Emrit v. Secretary of State of Hawaii et al

Filing 23

ORDER (1) DISMISSING FIRST AMENDED COMPLAINT WITH LEAVE TO AMEND; AND (2) DENYING PENDING MOTIONS AS MOOT re 10 , 13 , 14 , 15 , 16 , 17 , 18 , 19 , 20 , 21 , 22 - Signed by JUDGE DERRICK K. WATSON on 11/20/2017. "Base d upon the foregoing, the First Amended Complaint is DISMISSED with limited leave to amend (Dkt. No. 10 ), and all pending Motions are DENIED as moot (Dkt. Nos. 13 , 14 , 15 , 16 , 17 , 18 , 19 , 20 , 21 , 22 ). Emrit is granted limited l eave to file an amended complaint in accordance with the terms of this order by December 22, 2017. The Court CAUTIONS Emrit that failure to file an amended complaint by December 22, 2017 will result in the automatic dismissal of thi s action without prejudice." (emt, )CERTIFICATE OF SERVICEParticipants registered to receive electronic notifications received this document electronically at the e-mail address listed on the Notice of Electronic Filing (NEF). Ronald Satish Emrit served by first class mail to the address of record on November 20, 2017.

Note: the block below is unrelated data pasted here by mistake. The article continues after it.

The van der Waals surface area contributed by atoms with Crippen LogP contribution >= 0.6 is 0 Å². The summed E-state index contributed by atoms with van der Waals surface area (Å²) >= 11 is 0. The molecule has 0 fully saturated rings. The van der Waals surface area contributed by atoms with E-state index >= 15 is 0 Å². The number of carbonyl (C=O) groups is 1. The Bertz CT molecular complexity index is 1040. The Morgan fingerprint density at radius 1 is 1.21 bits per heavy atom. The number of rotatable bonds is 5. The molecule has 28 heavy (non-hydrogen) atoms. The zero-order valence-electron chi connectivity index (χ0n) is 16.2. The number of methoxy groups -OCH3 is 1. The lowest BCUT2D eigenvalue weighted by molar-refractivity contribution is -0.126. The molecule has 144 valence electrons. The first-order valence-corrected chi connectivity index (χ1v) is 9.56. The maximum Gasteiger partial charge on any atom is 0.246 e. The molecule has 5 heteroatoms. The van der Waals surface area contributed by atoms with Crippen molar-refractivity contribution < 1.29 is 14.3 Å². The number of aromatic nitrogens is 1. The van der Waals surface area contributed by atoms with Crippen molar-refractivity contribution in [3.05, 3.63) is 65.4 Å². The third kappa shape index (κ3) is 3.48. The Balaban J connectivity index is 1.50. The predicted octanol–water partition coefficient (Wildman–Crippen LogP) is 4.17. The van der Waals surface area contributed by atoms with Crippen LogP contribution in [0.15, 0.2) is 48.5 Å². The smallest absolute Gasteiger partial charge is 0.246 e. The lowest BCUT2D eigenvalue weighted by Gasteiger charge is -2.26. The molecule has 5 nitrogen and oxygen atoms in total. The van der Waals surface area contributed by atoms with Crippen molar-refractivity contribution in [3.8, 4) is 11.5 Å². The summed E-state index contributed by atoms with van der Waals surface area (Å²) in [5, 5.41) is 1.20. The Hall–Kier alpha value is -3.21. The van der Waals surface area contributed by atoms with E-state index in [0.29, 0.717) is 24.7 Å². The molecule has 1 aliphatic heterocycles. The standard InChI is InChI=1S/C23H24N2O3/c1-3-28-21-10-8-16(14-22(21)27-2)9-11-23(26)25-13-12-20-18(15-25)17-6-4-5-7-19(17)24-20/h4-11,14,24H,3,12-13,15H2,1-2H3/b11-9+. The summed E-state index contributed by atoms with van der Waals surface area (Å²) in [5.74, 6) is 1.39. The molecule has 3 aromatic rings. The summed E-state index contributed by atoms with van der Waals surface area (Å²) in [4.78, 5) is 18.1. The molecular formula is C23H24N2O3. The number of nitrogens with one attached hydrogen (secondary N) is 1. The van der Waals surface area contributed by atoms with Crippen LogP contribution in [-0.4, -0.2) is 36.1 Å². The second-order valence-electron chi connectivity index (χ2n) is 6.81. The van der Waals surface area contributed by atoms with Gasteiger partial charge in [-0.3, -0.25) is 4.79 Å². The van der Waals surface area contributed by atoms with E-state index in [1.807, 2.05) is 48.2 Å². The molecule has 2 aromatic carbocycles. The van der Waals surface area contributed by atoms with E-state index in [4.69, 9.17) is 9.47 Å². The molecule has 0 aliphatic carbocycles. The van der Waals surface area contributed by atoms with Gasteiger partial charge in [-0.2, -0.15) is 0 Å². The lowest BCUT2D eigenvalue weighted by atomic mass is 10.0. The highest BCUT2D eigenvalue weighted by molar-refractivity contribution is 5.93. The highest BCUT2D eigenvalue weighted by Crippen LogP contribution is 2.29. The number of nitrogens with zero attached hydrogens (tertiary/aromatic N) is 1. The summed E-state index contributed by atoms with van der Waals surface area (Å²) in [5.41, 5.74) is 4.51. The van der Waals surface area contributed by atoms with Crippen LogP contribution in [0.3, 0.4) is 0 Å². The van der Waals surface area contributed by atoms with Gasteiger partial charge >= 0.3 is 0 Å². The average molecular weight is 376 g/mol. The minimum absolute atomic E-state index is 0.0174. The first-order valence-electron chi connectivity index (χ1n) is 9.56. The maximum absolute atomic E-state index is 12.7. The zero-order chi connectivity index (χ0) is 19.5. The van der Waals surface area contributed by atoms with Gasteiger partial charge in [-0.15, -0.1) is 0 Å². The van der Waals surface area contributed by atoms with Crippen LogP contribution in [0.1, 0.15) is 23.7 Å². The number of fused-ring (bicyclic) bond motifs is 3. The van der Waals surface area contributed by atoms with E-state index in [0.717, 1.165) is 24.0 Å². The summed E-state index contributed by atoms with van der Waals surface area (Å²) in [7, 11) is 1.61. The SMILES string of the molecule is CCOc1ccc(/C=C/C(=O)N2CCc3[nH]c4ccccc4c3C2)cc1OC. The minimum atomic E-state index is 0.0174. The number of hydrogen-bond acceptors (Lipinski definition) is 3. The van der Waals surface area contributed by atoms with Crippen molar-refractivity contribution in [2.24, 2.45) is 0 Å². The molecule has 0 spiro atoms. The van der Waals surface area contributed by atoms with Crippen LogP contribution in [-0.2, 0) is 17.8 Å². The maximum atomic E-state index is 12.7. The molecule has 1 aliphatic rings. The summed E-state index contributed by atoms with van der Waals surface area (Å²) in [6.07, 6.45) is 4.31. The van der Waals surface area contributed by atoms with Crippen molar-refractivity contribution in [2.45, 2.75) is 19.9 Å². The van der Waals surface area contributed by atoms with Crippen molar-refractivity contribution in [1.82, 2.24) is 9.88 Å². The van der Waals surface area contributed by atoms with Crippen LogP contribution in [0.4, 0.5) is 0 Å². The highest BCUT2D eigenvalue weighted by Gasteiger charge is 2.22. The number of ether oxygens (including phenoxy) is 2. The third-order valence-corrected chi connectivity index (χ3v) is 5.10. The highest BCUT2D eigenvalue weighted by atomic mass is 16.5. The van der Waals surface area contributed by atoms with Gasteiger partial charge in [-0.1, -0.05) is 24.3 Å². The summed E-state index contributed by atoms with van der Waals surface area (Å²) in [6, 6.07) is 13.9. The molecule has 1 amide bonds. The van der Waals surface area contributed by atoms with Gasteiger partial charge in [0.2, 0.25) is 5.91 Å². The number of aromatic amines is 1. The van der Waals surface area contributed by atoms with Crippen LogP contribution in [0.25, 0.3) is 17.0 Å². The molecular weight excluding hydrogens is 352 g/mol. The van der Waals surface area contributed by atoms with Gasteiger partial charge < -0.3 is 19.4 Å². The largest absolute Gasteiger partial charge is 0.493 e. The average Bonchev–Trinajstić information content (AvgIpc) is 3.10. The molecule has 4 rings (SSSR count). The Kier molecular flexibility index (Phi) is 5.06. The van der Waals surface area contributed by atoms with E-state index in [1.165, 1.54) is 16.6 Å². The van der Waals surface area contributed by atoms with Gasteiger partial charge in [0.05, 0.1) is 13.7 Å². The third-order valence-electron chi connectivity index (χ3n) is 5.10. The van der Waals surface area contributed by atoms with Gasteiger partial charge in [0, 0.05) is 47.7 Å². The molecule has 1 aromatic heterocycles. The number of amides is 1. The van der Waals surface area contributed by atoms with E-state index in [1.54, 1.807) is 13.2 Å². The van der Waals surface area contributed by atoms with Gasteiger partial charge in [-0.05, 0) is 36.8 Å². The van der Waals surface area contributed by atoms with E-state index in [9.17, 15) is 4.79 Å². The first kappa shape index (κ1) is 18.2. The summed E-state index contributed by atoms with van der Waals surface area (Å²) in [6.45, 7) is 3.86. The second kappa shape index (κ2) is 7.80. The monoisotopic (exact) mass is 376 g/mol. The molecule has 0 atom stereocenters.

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IN THE UNITED STATES DISTRICT COURT FOR THE DISTRICT OF HAWAI‘I RONALD SATISH EMRIT, Plaintiff, vs. SECRETARY OF STATE OF HAWAII, et al., CIVIL NO. 17-00504 DKW-RLP ORDER (1) DISMISSING FIRST AMENDED COMPLAINT WITH LEAVE TO AMEND; AND (2) DENYING PENDING MOTIONS AS MOOT Defendants. INTRODUCTION On November 13, 2017, Ronald Satish Emrit, proceeding pro se, filed a First Amended Complaint (Dkt. No. 10) that once again attempts to assert federal civil rights claims against the Secretary of State of Hawaii and the Democratic Party of Hawaii, alleging that he was unlawfully denied placement on the ballot for the presidential election in 2016. This action is one of the numerous, identical lawsuits Emrit has filed this year alone. The First Amended Complaint, however, suffers from many of the same deficiencies as Emrit’s initial Complaint, previously identified in the October 17, 2017 Findings and Recommendation, adopted by the Court on November 6, 2017. Dkt. Nos. 4 (10/17/17 F&R) and 6 (11/6/17 Order Adopting F&R).1 Because Emrit once more fails to state a claim for relief, the First Amended Complaint is DISMISSED with leave to amend pursuant to 28 U.S.C. § 1915(e). The Court also DENIES as moot all pending motions, as discussed more fully below.2 DISCUSSION Because Emrit is appearing pro se, the Court liberally construes his filings. See Erickson v. Pardus, 551 U.S. 89, 94 (2007); Eldridge v. Block, 832 F.2d 1132, 1137 (9th Cir. 1987) (“The Supreme Court has instructed the federal courts to liberally construe the ‘inartful pleading’ of pro se litigants.”) (citing Boag v. MacDougall, 454 U.S. 364, 365 (1982) (per curiam)). The Court recognizes that “[u]nless it is absolutely clear that no amendment can cure the defect . . . a pro se litigant is entitled to notice of the complaint’s deficiencies and an opportunity to amend prior to dismissal of the action.” Lucas v. Dep’t of Corr., 66 F.3d 245, 248 (9th Cir. 1995); see also Crowley v. Bannister, 734 F.3d 967, 977–78 (9th Cir. 1 Although the Court granted Emrit’s Application to proceed in forma pauperis and permitted him to file an amended complaint, the Court must screen the First Amended Complaint before it may be served. 28 U.S.C. § 1915(e)(2). Section 1915(e) “not only permits but requires a district court to dismiss an in forma pauperis complaint that fails to state a claim.” Lopez v. Smith, 203 F.3d 1122, 1127 (9th Cir. 2000). 2 Pursuant to Local Rule 7.2(d), the Court finds these matters suitable for disposition without a hearing. 2 2013). Although he is proceeding pro se, Emrit is more than familiar with his federal court filing and pleading responsibilities, given his numerous prior actions.3 I. The FAC Is Dismissed For Failure To State A Claim Upon review of the FAC, the Court finds that Emrit again fails to state a claim upon which relief may be granted.4 A. Standard of Review The Court subjects each civil action commenced pursuant to 28 U.S.C. § 1915(a) to mandatory screening and can order the dismissal of any claims it finds “frivolous, malicious, failing to state a claim upon which relief may be granted, or seeking monetary relief from a defendant immune from such relief.” 28 U.S.C. § 1915(e)(2)(B). 3 The Court takes judicial notice of Emrit’s extensive record of filing in districts nationwide, including those in which he has been deemed a vexatious litigant or subjected to prefiling requirements. See, e.g., Emrit v. Arizona Supreme Court, 2016 WL 910151, at *4 (D. Ariz. Mar. 9, 2016) (finding “that there is an adequate record to support the issuance of a vexatious litigant order against Plaintiff” and citing cases); Emrit v. Nat’l Academy of Recording Arts & Sciences, No. 1:14-cv-00392-SS (W.D. Tex. Feb. 5, 2015), Dkt. No. 35 (discussing forty-seven meritless federal lawsuits filed by Emrit since March 2013 and entering a vexatious litigant order against Plaintiff); Emrit v. Soc. Sec. Admin., 2:14-cv-01760-GMN-PAL (D. Nev. July 29, 2015), Dkt. No. 36 (entering vexatious litigant order against Emrit); Emrit v. Continuum Legal, 2017 WL 2622368, *2 (E.D. Va. Jan. 31, 2017) (“Plaintiff is a serial pro se litigant who is subject to pre-filing injunctions in at least two courts.”); Emrit v. Sec. of State, 2017 WL 3209449 (D.R.I. Jan. 9, 2017) (noting that plaintiff has been declared a “vexatious filer” in several districts and enjoined from further filings without leave of court). See also Emrit v. Am. Commc’ns Network, Inc., 583 F. App’x 46, 47 (4th Cir. 2014) (cautioning Emrit “that federal courts, including this court, are authorized to impose sanctions upon vexatious and repetitive litigants for frivolous filings [and warning him that] [f]urther frivolous filings by Emrit may result in this court sanctioning him, including by ordering a prefiling injunction that limits his access to the court”) (citation omitted). 4 Although the FAC mentions in passing this Court’s decisions in an unrelated case, see FAC ¶¶ 15–16, 30–31, those references are unrelated to Emrit’s claims and raise no issues implicating any bias or impartiality. 3 Dismissal is proper when there is either a “‘lack of a cognizable legal theory or the absence of sufficient facts alleged.’” UMG Recordings, Inc. v. Shelter Capital Partners, LLC, 718 F.3d 1006, 1014 (9th Cir. 2013) (quoting Balistreri v. Pacifica Police Dep’t, 901 F.2d 696, 699 (9th Cir. 1990)). A plaintiff must allege “sufficient factual matter, accepted as true, to ‘state a claim to relief that is plausible on its face.’” Ashcroft v. Iqbal, 556 U.S. 662, 678 (2009) (quoting Bell Atlantic Corp. v. Twombly, 550 U.S. 544, 570 (2007)); see also Weber v. Dep’t of Veterans Affairs, 521 F.3d 1061, 1065 (9th Cir. 2008). This tenet – that the court must accept as true all of the allegations contained in the complaint – “is inapplicable to legal conclusions.” Iqbal, 556 U.S. at 678. Accordingly, “[t]hreadbare recitals of the elements of a cause of action, supported by mere conclusory statements, do not suffice.” Id. (citing Twombly, 550 U.S. at 555); see also Starr v. Baca, 652 F.3d 1202, 1216 (9th Cir. 2011) (“[A]llegations in a complaint or counterclaim may not simply recite the elements of a cause of action, but must contain sufficient allegations of underlying facts to give fair notice and to enable the opposing party to defend itself effectively.”). “A claim has facial plausibility when the plaintiff pleads factual content that allows the court to draw the reasonable inference that the defendant is liable for the misconduct alleged.” Iqbal, 556 U.S. at 678 (citing Twombly, 550 U.S. at 556). Factual allegations that only permit the Court to infer “the mere possibility of 4 misconduct” do not show that the pleader is entitled to relief as required by Rule 8. Id. at 679. B. The FAC Fails To State A Claim For Relief As a preliminary matter, the Court observes that Emrit has filed identical actions against other states, which have been summarily dismissed pursuant to the district courts’ Section 1915 screening.5 For example, the District Court for the Southern District of Indiana dismissed his claims against the Secretary of State of Indiana and the Democratic Party of Indiana, finding that Emrit’s allegations that “his constitutional rights were violated when the defendants refused to place him on the ballot for the primary and general presidential election in 2016,” failed to state a claim for violation of his equal protection and due process rights, under Title VII or 5 See, e.g., Emrit v. Wyoming Sec. of State, 2:17-cv-00174-SWS (D. Wyo. Oct. 31, 2017), Dkt. No. 3 (“Finally, it should be noted that Wyoming does not hold a Presidential primary election. No candidates were placed on the ballot for the Presidential primary in 2016, because there was no Presidential primary election in Wyoming.”); Emrit v. Johnson, 2:17-cv-13337 GCS-RSW (E.D. Mich. Oct. 19, 2017), Dkt. No. 4 (dismissing with prejudice identical claims against Michigan Secretary of State as frivolous); Emrit v. Simon, 17-cv-04605 SRN-SER (D. Minn. Nov. 14, 2017), Dkt. No. 4 (recommending dismissal with prejudice of Emrit’s identical claims against Minnesota Secretary of State, and that Emrit be restricted from filing new cases in the district unless represented by licensed counsel or with prior written authorization from a judicial officer, while noting that Emrit has initiated approximately 150 federal lawsuits since 2013). Several other identical actions remain pending as of the date of this order. See, e.g., Emrit v. Hammond, 3:17-CV-2736-JFA (D.S.C. filed Oct. 10, 2017); Emrit v. Oliver, 1:17-CV-1024 JCH-GBW (D.N.M. filed October 10, 2017); Emrit v. Gale, 4:17-CV- 3133-RGK-PRSE (D. Neb. filed Oct. 10, 2017); Emrit v. Silrum, 1:17-CV-0212-CSM (D.N.D. filed Oct. 10, 2017); Emrit v. Stapleton, 1:17-CV-0136 (D. Mont. filed Oct. 10, 2017); Emrit v. Kansas Sec. of State, 2:17-CV-2593-CM-GLR (D. Kan. filed Oct. 10, 2017); Emrit v. Denney, 1:17-CV-0411-CWD (D. Idaho filed Oct. 10, 2017); Emrit v. Dunlap, 1:17-CV- 0402-CZS (D. Maine filed Oct. 11, 2017); Emrit v. Sec. of State of Alaska, 5:17-CV-6- SLG (D. Alaska filed Oct. 11, 2017); Emrit v. Krebs, 1:17-CV-1027-CBK (D.S.D. filed Oct. 12, 2017); Emrit v. NH Sec. of State, 1:17-CV-0489-PB (D.N.H. filed Oct. 13, 2017); Emrit v. Condos, 5:17-CV-0204-GWE (D. Ver. filed Oct. 11, 2017). 5 the ADA, and for breach of contract or negligence. Emrit v. Lawson, 2017 WL 4699279, at *1 (S.D. Ind. Oct. 19, 2017). Likewise here, Emrit’s allegation that “there is no compelling government objective in requiring him to obtain a minimum number of petitions/signatures such that he can be placed on the ballot in this state for the primary and general elections in 2016 (already passed) and again in 2020 (in the future of course),” FAC ¶ 79, fails to state a claim and “is frivolous.” Lawson, 2017 WL 4699279, at *2. First, Emrit fails to include any relevant facts or legal authority in support of his claim, such as the applicable Hawai‘i regulation or party rule requiring petitions or signatures, whether he even attempted to comply with the requirements previously, and who excluded him from participation.6 Second, Emrit’s vague constitutional claim fails as a matter of law. See Lawson, 2017 WL 4699279, at *2 (“Emrit does not challenge the number of petitions or any other specific requirement other than he apparently disagrees with having to submit any petitions because he believes there is no good reason for the requirement. To the contrary, the Constitution confers upon the states broad authority to regulate the conduct of elections.”) (internal citation and quotation marks omitted). Indeed, as 6 For example, Plaintiff has not alleged any facts to demonstrate that the “Secretary of State of Hawaii” or the Democratic Party of Hawaii have any authority to place him on a primary and general ballot for the presidential election. Under the “Statement of Facts,” he does not mention either party, nor does he allege any factual basis for a claim against them. FAC at 4-12. While Plaintiff’s claims for relief suggest that Defendants have violated his rights, these are, in fact, bare legal conclusions. Emrit does not allege any factual basis giving rise to a claim against the Democratic Party of Hawaii. Moreover, the Secretary of State of Hawaii, named in the caption of the FAC, does not exist. 6 noted by several courts, notwithstanding Emrit’s claims, signature and petition requirements are “not only constitutional but [also] make[] common sense that the government must put in place a structure for elections.” Lawson, 2017 WL 4699279, at *2 (“Emrit’s allegation that there is no compelling governmental justification for the requirement that prospective candidates must file a certain number of petitions signed by voters of the state along with a declaration of candidacy is frivolous.”). Beyond these core deficiencies, the FAC suffers from several of the same deficiencies identified in the original Complaint. First, the FAC yet again fails to comply with Rule 8, which mandates that a complaint include a “short and plain statement of the claim,” Fed. R. Civ. P. 8(a)(2), and that “each allegation must be simple, concise, and direct.” Fed. R. Civ. P. 8(d)(1). A complaint that is so confusing that its “‘true substance, if any, is well disguised’” may be dismissed sua sponte for failure to satisfy Rule 8. Hearns v. San Bernardino Police Dep’t, 530 F.3d 1124, 1131 (9th Cir. 2008) (quoting Gillibeau v. City of Richmond, 417 F.2d 426, 431 (9th Cir. 1969)); see also McHenry v. Renne, 84 F.3d 1172, 1178-80 (9th Cir. 1996) (affirming dismissal of complaint where “one cannot determine from the complaint who is being sued, for what relief, and on what theory, with enough detail to guide discovery”). That is the case here. Even applying the most liberal pleading standard, the Court cannot discern the conduct of any party in Hawai‘i 7 upon which any claim is based, other than Emrit’s dissatisfaction at his omission from the 2016 presidential ballot. See FAC ¶¶ 15–75 (setting forth an incoherent factual recitation of no plausible relevance to Emrit’s causes of action). Second, to the extent Emrit attempts to bring a Title VII cause of action, he once again fails to state a claim. The allegation that “both of the defendants have violated Title VII of the Civil Rights Act of 1964 by failing to place him on the 2016 ballot for the primary and general presidential election,” FAC ¶ 88, is deficient on its face. As Emrit himself states in the prior paragraph, “Title VII of the Civil Rights Act of 1964 is a federal law that prohibits employers from discriminating against employees on the basis of sex, race, color, national origin, and religion.” FAC ¶ 87 (emphasis added).7 Because Emrit alleges no claims relating to employment discrimination, he fails to state a claim under Title VII, 42 U.S.C. § 2000e et seq. 7 Moreover, to the extent he attempts to allege Title VII violations or an ADA violation based upon his alleged disability against any Defendant, Emrit has not established that he even attempted to exhaust his administrative remedies before filing the instant civil action. Title VII of the Civil Rights Act of 1964 and Title I of the ADA “contain[] the identical requirements for filing an administrative charge of discrimination[.]” See Sumner v. Sacred Heart Medical Center, 2005 WL 2415969, at *2 (E.D. Wash. Sept. 30, 2005) (citations omitted); 42 U.S.C. § 2000e; see also B.K.B. v. Maui Police Department, 276 F.3d 1091, 1099 (9th Cir. 2002); Leorna v. United States Department of State, 105 F.3d 548, 550 (9th Cir. 1997). Under both statutes, a plaintiff exhausts his administrative remedies by timely filing a charge with the EEOC or the appropriate state agency within the statutorily prescribed time limits. The purpose of the exhaustion requirement is twofold: to give notice of the alleged violation so as to allow the agency to fix the problem if applicable, and to give the EEOC and/or agency a chance to investigate and possibly informally resolve the claim. Sager v. McHugh, 942 F. Supp. 2d 1137, 1142 (W.D. Wash. 2013); see also Ong v. Cleland, 642 F.2d 316, 318–20 (9th Cir. 1981). Where a plaintiff, for instance, does not timely file such a charge, the Court lacks subject matter jurisdiction to consider such claims. Accordingly, even if such claims were factually supported, Emrit fails to establish that he exhausted his administrative remedies as a prerequisite generally necessary to establish the Court’s jurisdiction. 8 Emrit was previously notified of the shortcomings of this particular claim, but has neglected to cure the deficiencies in his FAC. See 10/17/17 F&R at 5 (“[T]here are no allegations in the Complaint that plaintiff was employed by Defendants or sought employment from Defendants.”). Because the Court concludes that further attempts to amend this claim would be futile, the dismissal of Emrit’s Title VII claim is with prejudice. Third, insofar as he seeks damages for violations of his federal constitutional rights, Emrit fails to state a Section 1983 claim.8 In order to state a claim under Section 1983, a plaintiff must allege: (1) that a right secured by the Constitution or laws of the United States was violated, and (2) that the alleged violation was committed by a person acting under color of law. West v. Atkins, 487 U.S. 42, 48 (1988). Emrit states only that his rights to due process and equal protection were violated because defendants “exclude[ed] him from the primary and general election ballots in 2016,” FAC ¶¶ 80, 84, 85, but fails to allege plausible facts that any violation was committed by a person acting under color of law. Although pro se pleadings are liberally construed, a plaintiff must allege that he or she suffered a 8 Under 42 U.S.C. § 1983, Every person who, under color of any statute, ordinance, regulation, custom, or usage . . . subjects, or causes to be subjected, any citizen of the United States . . . to the deprivation of any rights, privileges, or immunities secured by the Constitution and laws, shall be liable to the party injured in an action at law, suit in equity, or other proper proceeding for redress. . . . 9 specific injury as a result of specific conduct of a defendant and show an affirmative link between the injury and the conduct of that defendant, which the FAC fails to do. See Rizzo v. Goode, 423 U.S. 362, 371–72, 377 (1976). Accordingly, Emrit’s Section 1983 claims must be dismissed. Finally, the Court again dismisses the claims for damages against the State of Hawaii or any unnamed state officials acting in their official capacities as barred by the Eleventh Amendment. See Will v. Mich. Dep’t State Police, 491 U.S. 58, 71 (1989); Papasan v. Allain, 478 U.S. 265, 275 (1986); Kentucky v. Graham, 473 U.S. 159, 166-67 (1985); Pennhurst State Sch. & Hosp. v. Halderman, 465 U.S. 89, 99 (1984); see also Linville v. Hawaii, 874 F. Supp. 1095, 1103 (D. Haw. 1994) (State of Hawaii has not waived its sovereign immunity for civil rights actions brought in federal court); Sherez v. Haw. Dep’t of Educ., 396 F. Supp. 2d 1138, 1142-43 (D. Haw. 2005) (dismissing claims against state agency and state official in his official capacity based on Eleventh Amendment immunity). In sum, because Emrit again fails to state a plausible claim for relief, the FAC is DISMISSED. Because amendment of some claims may be possible, Emrit is granted leave to attempt to cure the deficiencies noted in this order, with instructions below. 10 II. The Pending Motions Are Denied As Moot Because the Court has dismissed the FAC and granted leave to amend in accordance with the terms of this order, Emrit’s Motion for Leave to Amend (Dkt. No. 13) is denied as moot. In light of the absence of a pending complaint, the following premature filings are also summarily denied as moot: Motion to Compel Discovery (Dkt. No. 14); Motion to Request a Rule 16 Hearing (Dkt. No. 15); Motion to Subpoena Witnesses (Dkt. No. 16); Motion for a Default Judgment (Dkt. No. 17); Motion for a Preliminary Injunction (Dkt. No. 18); Motion for a Summary Judgment (Dkt. No. 19);9 Motion for a Declaratory Judgment (Dkt. No. 20); Motion in Limine (Dkt. No. 20); and Motion for a Directed Verdict (Dkt. No. 22). In view of these filings, the Court CAUTIONS Emrit that no further motions shall be entertained in this matter until an amended complaint is determined to state a claim pursuant to the Court’s mandatory Section 1915 screening.10 9 The Court likewise denies as moot Emrit’s request for service of the FAC embeded within his Motion for a Summary Judgment. In the event that Emrit files an amended complaint in accordance with this order, the Court will revisit his request for service by the United States Marshal, as needed. 10 The Court takes judicial notice of similar admonishments to Emrit: In his previous cases filed in this Court, Plaintiff was Ordered to “cease from using the e-mail address of the Court, any member of the Court or court employee” due to the voluminous emails being sent to the Court. Additionally, he was Ordered to refrain from filing any motions in his other case, “in view of [his] penchant for filing numerous frivolous motions.” These are unusual but relatively minor sanctions. 11 III. Limited Leave To Amend Is Granted The dismissal of portions of the FAC is without prejudice, and Emrit is granted limited leave to amend to attempt to cure the deficiencies identified above. If Emrit chooses to file an amended complaint, he must write short, plain statements telling the Court: (1) the specific basis of this Court’s jurisdiction; (2) the constitutional or statutory right Plaintiff believes was violated; (3) the name of the defendant who violated that right; (4) exactly what that defendant did or failed to do; (5) how the action or inaction of that defendant is connected to the violation of Plaintiff’s rights; and (6) what specific injury Plaintiff suffered because of that defendant’s conduct. Plaintiff must repeat this process for each person or entity that he names as a defendant. If Emrit fails to affirmatively link the conduct of each named defendant with the specific injury he suffered, the allegation against that defendant will be dismissed for failure to state a claim. An amended complaint generally supersedes a prior complaint, and must be complete in itself without reference to the prior superseded pleading. King v. Emrit v. Providence Hous. Auth., WL 7638117, at *3 (D.R.I. Oct. 25, 2016), report and recommendation adopted, 2017 WL 52572 (D.R.I. Jan. 4, 2017), aff’d, 2017 WL 3254898 (1st Cir. May 23, 2017) (citations omitted). This Court has similarly cautioned Emrit regarding his repeated inappropriate attempts to communicate with the Court via email. See Dkt. No. 8 (11/8/17 Order) (“Emrit may neither seek relief nor attempt to communicate with the Court by way of email. The Court’s orders inbox email address, which is the means Emrit has used for his communications, is for the receipt of proposed orders and stipulations for the Court’s signature only and ‘shall not be used for submitting correspondence to the court.’ Local Rule 100.8.3. Thus, the Court will not respond to these communications or any similar future communications.”). 12 Atiyeh, 814 F.2d 565, 567 (9th Cir. 1987), overruled in part by Lacey v. Maricopa Cty., 693 F.3d 896 (9th Cir. 2012) (en banc). Claims dismissed without prejudice that are not re-alleged in an amended complaint may be deemed voluntarily dismissed. See Lacey, 693 F.3d at 928 (stating that claims dismissed with prejudice need not be realleged in an amended complaint to preserve them for appeal, but claims that are voluntarily dismissed are considered waived if they are not re-pled). The amended complaint must designate that it is the “Second Amended Complaint” and may not incorporate any part of the prior complaints. Rather, any specific allegations must be retyped or rewritten in their entirety. Emrit may include only one claim per count. Failure to file an amended complaint by December 22, 2017 will result in the automatic dismissal of this action without prejudice. CONCLUSION Based upon the foregoing, the First Amended Complaint is DISMISSED with limited leave to amend (Dkt. No. 10), and all pending Motions are DENIED as moot (Dkt. Nos. 13, 14, 15, 16, 17, 18, 19, 20, 21, 22). Emrit is granted limited leave to file an amended complaint in accordance with the terms of this order by December 22, 2017. The Court CAUTIONS Emrit 13 that failure to file an amended complaint by December 22, 2017 will result in the automatic dismissal of this action without prejudice. IT IS SO ORDERED. Dated: November 20, 2017 at Honolulu, Hawai‘i. Emrit v. Secretary of State of Hawaii, et al.; Civil No. 17-00504 DKW-RLP; ORDER (1) DISMISSING FIRST AMENDED COMPLAINT WITH LEAVE TO AMEND; AND (2) DENYING PENDING MOTIONS AS MOOT 14